National Geographic explorer speaks at ISF fundraiser; old growth forest more productive, says Fay

Virginia Graziani

Redwood Times

Michael Fay, biologist and explorer-at-large for National Geographic magazine, whose 2000-plus mile transect of redwood country provided both scientific information and colorful anecdotes for National Geographic’s October feature on redwoods, spoke to a spellbound audience at a fundraiser for the Institute of Sustainable Forestry on Friday evening, Oct. 30.

With help from his hiking partner, Blue Lake-born forest activist Lindsey Holm, Fay presented a two-hour slide slow of the journey to a full house at the Veterans Building in Garberville.

Fay was commissioned by National Geographic to do a fact-finding hike from the southernmost redwood forest near Big Sur to the Chetco River in southern Oregon, home of most northern wild redwoods in existence. He chose Holm as his partner after she helped him literally disentangle himself from a fence on Pacific Lumber Company property while doing preliminary research for the transect.

The duo spent 333 days hiking 2,050 miles, largely off established trails. They filled 24 notebooks with meticulous notes, referencing the data they gathered to GPS points for accurate records. "This was a scientific trip," Fay stated. He was particularly interested in learning how different timber management practices affect the health and growth of redwoods.

Fay and Holm prepared for the trip by caching food and supplies in ammo boxes in 60 locations along their route, although they admitted to stopping for Chinese food when they walked through San Francisco. They wore hiking sandals rather than boots for the entire trip because, Fay pointed out, they had to cross many streams each day, and their feet dried quickly in sandals.

Ninety percent of the redwood range is in private hands, a fact that Fay did not truly realize until they began to run into "No Trespassing" signs as they left publicly-owned groves in the Big Sur area. After that Fay made calls to landowners to secure their permission to cross their lands, often acquiring good information about history and management practices as a consequence of introducing himself.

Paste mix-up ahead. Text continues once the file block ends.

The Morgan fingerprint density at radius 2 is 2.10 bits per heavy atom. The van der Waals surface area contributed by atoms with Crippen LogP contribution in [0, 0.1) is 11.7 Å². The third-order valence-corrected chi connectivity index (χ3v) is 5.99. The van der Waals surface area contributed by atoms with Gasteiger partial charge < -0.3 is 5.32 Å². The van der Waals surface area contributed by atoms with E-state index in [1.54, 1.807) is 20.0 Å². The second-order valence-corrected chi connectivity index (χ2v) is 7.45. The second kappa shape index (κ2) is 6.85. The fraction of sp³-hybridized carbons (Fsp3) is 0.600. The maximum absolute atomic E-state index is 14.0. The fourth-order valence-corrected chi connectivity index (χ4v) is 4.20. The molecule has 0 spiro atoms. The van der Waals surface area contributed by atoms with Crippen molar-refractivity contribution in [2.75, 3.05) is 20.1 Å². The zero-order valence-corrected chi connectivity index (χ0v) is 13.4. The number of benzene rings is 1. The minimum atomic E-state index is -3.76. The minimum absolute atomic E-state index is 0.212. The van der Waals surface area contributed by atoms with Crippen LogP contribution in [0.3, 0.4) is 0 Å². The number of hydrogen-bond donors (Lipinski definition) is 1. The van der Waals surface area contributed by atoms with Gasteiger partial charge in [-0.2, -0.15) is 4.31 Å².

In Sonoma County the team saw their first clearcut, but they also met individuals who are restoring forests and creating new ways of adding value to redwood products.

Entering northern Mendocino, Fay and Holm saw their first signs of industrial marijuana grows in the forest. Here they also entered the Usal Forest, now owned by Redwood Forest Foundation, Inc. (RFFI), a non-profit corporation managing for sustainable timber. Fay had high praise for RFFI, describing their work as "awesome stuff," and urging the community to support them.

At Richardson Grove they found themselves in the "real redwood forest," Fay said. He showed several slides of giant, ancient redwoods near Bull Creek in Humboldt Redwoods State Park, a stunning contrast to the spindly, overcrowded second and third growth on poorly managed private lands.

Coincidentally, Fay and Holm arrived in Scotia on the day Palco agreed to sell their mill and forest lands to Mendocino Redwoods Company. They were invited to spend a night at the Scotia Inn -- even though there was an outstanding court order to keep Holm off Palco land.

Proceeding north through both the Arcata Community Forest and land owned by Green Diamond Company, the team saw extreme contrasts in management styles. Finally, they ended the transect at what they believed was the northernmost redwood tree, near the Chetco River in Oregon. Later they learned that there is actually another tree, which they have not yet seen, slightly farther to the north.